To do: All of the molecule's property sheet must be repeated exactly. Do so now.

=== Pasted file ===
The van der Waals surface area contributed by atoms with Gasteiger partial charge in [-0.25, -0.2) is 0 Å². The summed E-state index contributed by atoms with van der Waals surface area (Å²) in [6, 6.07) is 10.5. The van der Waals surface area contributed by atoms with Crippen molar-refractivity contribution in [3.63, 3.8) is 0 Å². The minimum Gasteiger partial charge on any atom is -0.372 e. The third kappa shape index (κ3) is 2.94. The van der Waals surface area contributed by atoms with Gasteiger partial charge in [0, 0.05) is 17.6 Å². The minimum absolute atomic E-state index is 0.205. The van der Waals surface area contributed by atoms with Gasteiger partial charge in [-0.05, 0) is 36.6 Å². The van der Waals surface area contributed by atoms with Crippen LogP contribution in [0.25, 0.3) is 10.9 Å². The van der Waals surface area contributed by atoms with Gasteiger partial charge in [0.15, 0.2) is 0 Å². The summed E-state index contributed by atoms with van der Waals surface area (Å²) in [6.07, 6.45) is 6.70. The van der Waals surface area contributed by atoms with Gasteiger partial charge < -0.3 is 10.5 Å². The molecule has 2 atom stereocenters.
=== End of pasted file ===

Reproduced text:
The van der Waals surface area contributed by atoms with Gasteiger partial charge in [-0.25, -0.2) is 0 Å². The summed E-state index contributed by atoms with van der Waals surface area (Å²) in [6, 6.07) is 10.5. The van der Waals surface area contributed by atoms with Crippen molar-refractivity contribution in [3.63, 3.8) is 0 Å². The minimum Gasteiger partial charge on any atom is -0.372 e. The third kappa shape index (κ3) is 2.94. The van der Waals surface area contributed by atoms with Gasteiger partial charge in [0, 0.05) is 17.6 Å². The minimum absolute atomic E-state index is 0.205. The van der Waals surface area contributed by atoms with Gasteiger partial charge in [-0.05, 0) is 36.6 Å². The van der Waals surface area contributed by atoms with Crippen LogP contribution in [0.25, 0.3) is 10.9 Å². The van der Waals surface area contributed by atoms with Gasteiger partial charge in [0.15, 0.2) is 0 Å². The summed E-state index contributed by atoms with van der Waals surface area (Å²) in [6.07, 6.45) is 6.70. The van der Waals surface area contributed by atoms with Gasteiger partial charge < -0.3 is 10.5 Å². The molecule has 2 atom stereocenters.